Journey to Babel
|"Journey To Babel"|
|Star Trek: The Original Series episode|
A toast to the ambassadors.
|Episode no.||Season 2
|Directed by||Joseph Pevney|
|Written by||D.C. Fontana|
|Featured music||Gerald Fried|
|Cinematography by||Jerry Finnerman|
|Original air date||November 17, 1967|
"Journey to Babel" is episode No. 39, production No. 44, of the second season of the original science fiction television series Star Trek. Written by D. C. Fontana, and directed by Joseph Pevney, it was first broadcast on November 17, 1967, it was repeated on July 5, 1968.
In this episode, the Enterprise must transport dignitaries to a peace conference, with an assassin on the loose. It features the first appearance of Sarek (Mark Lenard), and Amanda (Jane Wyatt), parents of First Officer Spock, as well as the first appearance in the series of two other alien species, the Andorians and the Tellarites. Wyatt had been widely known for the 1950s sitcom Father Knows Best, where she played Elinor Donahue's mother. On the previous Star Trek episode, Donahue was the guest actor, playing Commissioner Nancy Hedford, who became Zefram Cochrane's "Companion".
On stardate 3842.3, the starship USS Enterprise, under the command of Captain James T. Kirk is transporting Federation ambassadors to the Babel Conference to discuss the admission of the Coridan system into the Federation. The system is a prime source of dilithium crystals but is also underpopulated and unprotected. Mining rights are disputed by many warring species who have strong reasons for keeping Coridan out of the Federation.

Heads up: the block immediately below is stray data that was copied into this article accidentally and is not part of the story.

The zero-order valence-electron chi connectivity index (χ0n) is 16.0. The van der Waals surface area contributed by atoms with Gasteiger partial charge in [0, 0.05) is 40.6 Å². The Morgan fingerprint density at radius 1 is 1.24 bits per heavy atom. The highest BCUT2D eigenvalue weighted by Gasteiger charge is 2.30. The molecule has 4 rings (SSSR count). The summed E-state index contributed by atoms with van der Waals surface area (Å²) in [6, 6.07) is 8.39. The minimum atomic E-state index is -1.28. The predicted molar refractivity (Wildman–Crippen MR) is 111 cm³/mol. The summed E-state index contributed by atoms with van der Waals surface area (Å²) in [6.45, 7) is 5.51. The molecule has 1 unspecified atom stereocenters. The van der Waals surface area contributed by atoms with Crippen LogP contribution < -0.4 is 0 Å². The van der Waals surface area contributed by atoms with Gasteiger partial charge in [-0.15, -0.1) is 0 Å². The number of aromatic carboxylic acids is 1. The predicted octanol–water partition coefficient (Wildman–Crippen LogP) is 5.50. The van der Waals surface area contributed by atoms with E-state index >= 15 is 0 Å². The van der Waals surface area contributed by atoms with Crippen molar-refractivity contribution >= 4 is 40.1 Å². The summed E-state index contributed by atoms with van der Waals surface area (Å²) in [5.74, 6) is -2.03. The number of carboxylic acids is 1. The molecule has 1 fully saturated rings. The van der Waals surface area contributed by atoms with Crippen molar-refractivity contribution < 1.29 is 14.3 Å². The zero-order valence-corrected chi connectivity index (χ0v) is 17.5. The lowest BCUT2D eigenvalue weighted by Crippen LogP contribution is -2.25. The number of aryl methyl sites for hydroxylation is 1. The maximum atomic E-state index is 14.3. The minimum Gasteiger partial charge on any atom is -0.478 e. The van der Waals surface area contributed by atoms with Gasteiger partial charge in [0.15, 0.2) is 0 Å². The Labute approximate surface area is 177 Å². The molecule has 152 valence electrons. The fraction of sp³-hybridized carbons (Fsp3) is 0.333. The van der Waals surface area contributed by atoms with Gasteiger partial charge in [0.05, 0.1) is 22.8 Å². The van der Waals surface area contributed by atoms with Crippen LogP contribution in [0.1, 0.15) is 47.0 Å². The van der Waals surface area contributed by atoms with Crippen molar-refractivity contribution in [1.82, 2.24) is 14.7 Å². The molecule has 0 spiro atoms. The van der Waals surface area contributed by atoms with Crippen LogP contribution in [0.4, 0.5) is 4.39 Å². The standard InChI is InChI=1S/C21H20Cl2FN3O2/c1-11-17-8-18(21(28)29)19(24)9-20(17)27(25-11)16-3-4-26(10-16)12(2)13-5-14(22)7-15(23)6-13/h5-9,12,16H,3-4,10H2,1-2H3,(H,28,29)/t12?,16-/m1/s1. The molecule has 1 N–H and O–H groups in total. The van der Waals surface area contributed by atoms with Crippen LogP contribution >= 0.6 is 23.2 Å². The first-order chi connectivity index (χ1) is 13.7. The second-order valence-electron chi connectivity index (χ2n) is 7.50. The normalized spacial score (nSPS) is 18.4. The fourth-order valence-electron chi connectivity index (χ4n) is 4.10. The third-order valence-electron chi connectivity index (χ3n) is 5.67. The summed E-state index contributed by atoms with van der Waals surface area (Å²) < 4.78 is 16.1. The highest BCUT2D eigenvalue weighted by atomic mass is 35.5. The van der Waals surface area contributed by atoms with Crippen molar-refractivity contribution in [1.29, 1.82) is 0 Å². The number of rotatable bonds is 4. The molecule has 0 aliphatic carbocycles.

Ambassador Sarek from Vulcan boards with his human wife Amanda who Captain Kirk learns, to his surprise, are Mr. Spock's parents. Kirk is also taken aback by how coldly Sarek views his own son, apparently because Spock chose to devote his life to Starfleet instead of the Vulcan Science Academy, against Sarek's wishes.
Formal negotiations are to take place on a neutral planetoid called Babel, but preliminary diplomacy begins at a social gathering aboard the Enterprise. The issue is a controversial one and the Tellarite ambassador, Gav, demands to know Sarek's position. Pushed for a response, Sarek transparently implies that the Tellarites want to keep Coridan out of the Federation so they can continue to plunder the dilithium. Gav takes offense at this allegation and the confrontation briefly becomes physical before Kirk breaks it up, warning all parties to keep order on his ship.
Meanwhile, Communications Officer Lt. Uhura has detected an encoded transmission beamed from the Enterprise to a fast-moving vessel at the extreme edge of sensor range. Shortly afterward, the Tellarite ambassador Gav is found murdered (his neck having been broken by a method Spock calls Tal-Shaya, an ancient Vulcan form of execution), casting suspicion on Sarek. During questioning, Sarek suffers a cardiovascular malfunction, and is rushed to sickbay, where Chief Medical Officer McCoy determines that he requires immediate surgery. Because there is a shortage of his blood type T-negative, which is relatively rare among Vulcans, Spock volunteers to donate his own blood for the operation, using an experimental stimulant for increasing blood production.
Meanwhile, a member of the Andorian delegation, Thelev, attacks and stabs Captain Kirk. Kirk subdues Thelev but is seriously wounded and taken to sickbay, Thelev is imprisoned in the brig. In accordance with regulations, despite the objections of both his mother and Dr. McCoy, Spock halts his participation in Sarek's procedure in order to command the Enterprise, as the situation is too critical to leave in the hands of a less experienced officer.